With the printing of this issue, the Technique is done for the semester, and starting this summer I’ll be taking over as editor-in-chief. For those who swear I’ve already been at Tech forever and wonder why I haven’t graduated yet, I should mention that I’m staying for grad school.
I applied for the editor-in-chief position having accumulated in the back of my mind over my time with the Technique a collection of things I would do if I were ever entrusted with power. These include changes to the way we do things in the office as well as changes to the final published product. But although I haven’t officially started yet beyond doing a couple administrative tasks, I’ve already discovered that with all the behind-the-scenes work that comes up it’s going to be challenging to keep chasing all the extra ambitions that made me want to be editor-in-chief in the first place.
That’s why I’m asking the readers of the Technique to help me. This newspaper, which was already great enough to win a first-place award in General Excellence from the Georgia College Press Association a couple of months ago, can still improve more with your feedback. So right now I’m going to list some of my top goals, and I want you to also keep them in mind over the upcoming year. If you find next year that I’m not taking steps to live up to these promises, submit a letter to the editor and call me out.
The first thing I want to do is establish greater trust with the Tech community. We want to work for you, so always feel free to contact us about any issue facing campus, big or small, and know that we’ll handle it with the utmost accuracy and responsibility. The Technique is an office full of people who would love to do some real investigative reporting and pull the blindfold from Tech students’ eyes with regards to some issue on campus. Our problem is that we’re not always aware what those issues are, and the people that are aware might not trust us enough to talk to us about it.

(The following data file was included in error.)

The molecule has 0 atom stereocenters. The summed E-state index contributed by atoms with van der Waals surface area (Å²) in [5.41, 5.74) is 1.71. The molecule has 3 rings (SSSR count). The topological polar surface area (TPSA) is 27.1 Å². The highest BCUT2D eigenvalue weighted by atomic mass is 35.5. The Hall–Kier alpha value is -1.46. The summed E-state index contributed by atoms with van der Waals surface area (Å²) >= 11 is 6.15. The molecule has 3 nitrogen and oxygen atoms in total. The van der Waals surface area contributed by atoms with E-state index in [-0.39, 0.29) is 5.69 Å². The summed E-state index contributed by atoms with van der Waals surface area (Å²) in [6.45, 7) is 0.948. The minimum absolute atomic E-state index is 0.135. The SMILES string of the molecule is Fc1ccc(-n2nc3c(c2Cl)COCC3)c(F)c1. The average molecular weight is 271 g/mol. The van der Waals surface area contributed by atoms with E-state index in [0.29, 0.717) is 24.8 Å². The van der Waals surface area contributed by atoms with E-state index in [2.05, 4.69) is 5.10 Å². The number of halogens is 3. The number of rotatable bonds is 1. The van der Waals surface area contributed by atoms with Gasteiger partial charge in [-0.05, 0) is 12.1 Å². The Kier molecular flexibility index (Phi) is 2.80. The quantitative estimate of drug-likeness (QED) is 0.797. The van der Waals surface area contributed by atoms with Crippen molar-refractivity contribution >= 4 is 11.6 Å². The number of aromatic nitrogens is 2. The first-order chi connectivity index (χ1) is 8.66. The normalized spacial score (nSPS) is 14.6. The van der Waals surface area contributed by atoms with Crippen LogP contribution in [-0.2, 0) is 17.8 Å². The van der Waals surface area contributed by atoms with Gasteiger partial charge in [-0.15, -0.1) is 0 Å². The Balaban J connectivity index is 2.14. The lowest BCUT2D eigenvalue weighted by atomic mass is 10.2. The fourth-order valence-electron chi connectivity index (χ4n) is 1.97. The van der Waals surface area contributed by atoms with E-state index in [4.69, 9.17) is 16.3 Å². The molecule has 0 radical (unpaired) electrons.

Related to that, one of our secrets here is that some of our stories contain not much more information than you could have figured out just by going through the most recent campus-wide e-mails in your inbox. On one hand, it’s true that part of our job is to summarize information from multiple sources in order to simplify your life, but if we’re not giving you anything new then we’re not doing enough. I want you to count on us to provide you with knowledge that is relevant to your lives—not just scratching the surface on issues but finding out the truth at the heart of the matter, as well as asking people the hard questions to which we as journalists have a responsibility to find the answers.
Another way we can get better in touch with the student body is to diversify our staff. Diversity is not just a buzzword; it’s a genuine advantage to an organization such as ours, which depends on having access to as many perspectives and facts as possible. It’s also an area where we stand to improve quite a bit. Whatever perceived barriers there are to involvement here, whether they’re due to us not reaching out enough or due to misconceptions, I hope to tear down.
Furthermore, connecting to the student body means taking advantage of the power and convenience of the Internet. You might have noticed that this year our web site finally took a step into the twenty-first century, but we still have work to do. Besides the fact that some of the functionality is still broken, we plan to incorporate new features to provide additional value compared to the print publication. I want you to eventually come to rely on nique.net as much as you rely on the printed version.
I also want to improve our newspaper’s physical presentation, continuing the progress this year in making our newspaper more engaging from an aesthetic standpoint, with creative and attractive layouts, beautiful photographs and informative and eye-catching charts and tables. One of the realities of writing for a newspaper is knowing that not everybody is going to read your entire article from start to finish, so when it comes to delivering important and necessary, but possibly boring, information to you we will work hard to capture your attention and then effectively and efficiently inform you before your mind wanders someplace else.
This is not an all-inclusive list, but it encompasses many of the major areas where we could use improvement. Please feel free to send me an e-mail anytime at [email protected], whether you’re giving feedback, making a suggestion, or chewing me out a year from now for forgetting to do any of these things.